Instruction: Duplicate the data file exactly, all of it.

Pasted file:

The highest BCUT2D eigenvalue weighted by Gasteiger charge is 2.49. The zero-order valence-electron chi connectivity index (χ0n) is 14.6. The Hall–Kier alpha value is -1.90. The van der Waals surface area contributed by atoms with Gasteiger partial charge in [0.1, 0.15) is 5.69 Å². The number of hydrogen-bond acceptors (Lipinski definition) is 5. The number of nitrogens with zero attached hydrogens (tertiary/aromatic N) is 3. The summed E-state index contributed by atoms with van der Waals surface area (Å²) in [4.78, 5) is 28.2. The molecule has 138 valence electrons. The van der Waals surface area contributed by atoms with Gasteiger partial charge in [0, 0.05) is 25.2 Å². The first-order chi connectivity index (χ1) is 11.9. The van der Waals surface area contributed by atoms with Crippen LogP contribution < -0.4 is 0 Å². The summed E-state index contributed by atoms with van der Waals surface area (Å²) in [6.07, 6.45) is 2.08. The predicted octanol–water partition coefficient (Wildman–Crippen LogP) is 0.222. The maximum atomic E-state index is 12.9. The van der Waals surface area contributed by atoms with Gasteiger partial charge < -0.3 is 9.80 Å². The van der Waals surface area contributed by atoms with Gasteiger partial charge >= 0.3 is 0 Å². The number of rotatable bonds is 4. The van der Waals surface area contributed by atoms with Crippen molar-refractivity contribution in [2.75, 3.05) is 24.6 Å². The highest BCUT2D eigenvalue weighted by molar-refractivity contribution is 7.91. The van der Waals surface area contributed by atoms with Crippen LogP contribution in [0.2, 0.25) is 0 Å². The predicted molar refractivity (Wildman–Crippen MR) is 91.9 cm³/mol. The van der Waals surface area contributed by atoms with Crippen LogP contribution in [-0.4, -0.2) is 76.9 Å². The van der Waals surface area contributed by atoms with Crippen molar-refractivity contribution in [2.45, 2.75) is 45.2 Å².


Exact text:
The highest BCUT2D eigenvalue weighted by Gasteiger charge is 2.49. The zero-order valence-electron chi connectivity index (χ0n) is 14.6. The Hall–Kier alpha value is -1.90. The van der Waals surface area contributed by atoms with Gasteiger partial charge in [0.1, 0.15) is 5.69 Å². The number of hydrogen-bond acceptors (Lipinski definition) is 5. The number of nitrogens with zero attached hydrogens (tertiary/aromatic N) is 3. The summed E-state index contributed by atoms with van der Waals surface area (Å²) in [4.78, 5) is 28.2. The molecule has 138 valence electrons. The van der Waals surface area contributed by atoms with Gasteiger partial charge in [0, 0.05) is 25.2 Å². The first-order chi connectivity index (χ1) is 11.9. The van der Waals surface area contributed by atoms with Crippen LogP contribution < -0.4 is 0 Å². The summed E-state index contributed by atoms with van der Waals surface area (Å²) in [6.07, 6.45) is 2.08. The predicted octanol–water partition coefficient (Wildman–Crippen LogP) is 0.222. The maximum atomic E-state index is 12.9. The van der Waals surface area contributed by atoms with Gasteiger partial charge < -0.3 is 9.80 Å². The van der Waals surface area contributed by atoms with Gasteiger partial charge >= 0.3 is 0 Å². The number of rotatable bonds is 4. The van der Waals surface area contributed by atoms with Crippen molar-refractivity contribution in [2.75, 3.05) is 24.6 Å². The highest BCUT2D eigenvalue weighted by molar-refractivity contribution is 7.91. The van der Waals surface area contributed by atoms with Crippen LogP contribution in [0.2, 0.25) is 0 Å². The predicted molar refractivity (Wildman–Crippen MR) is 91.9 cm³/mol. The van der Waals surface area contributed by atoms with Crippen LogP contribution in [-0.4, -0.2) is 76.9 Å². The van der Waals surface area contributed by atoms with Crippen molar-refractivity contribution in [2.45, 2.75) is 45.2 Å².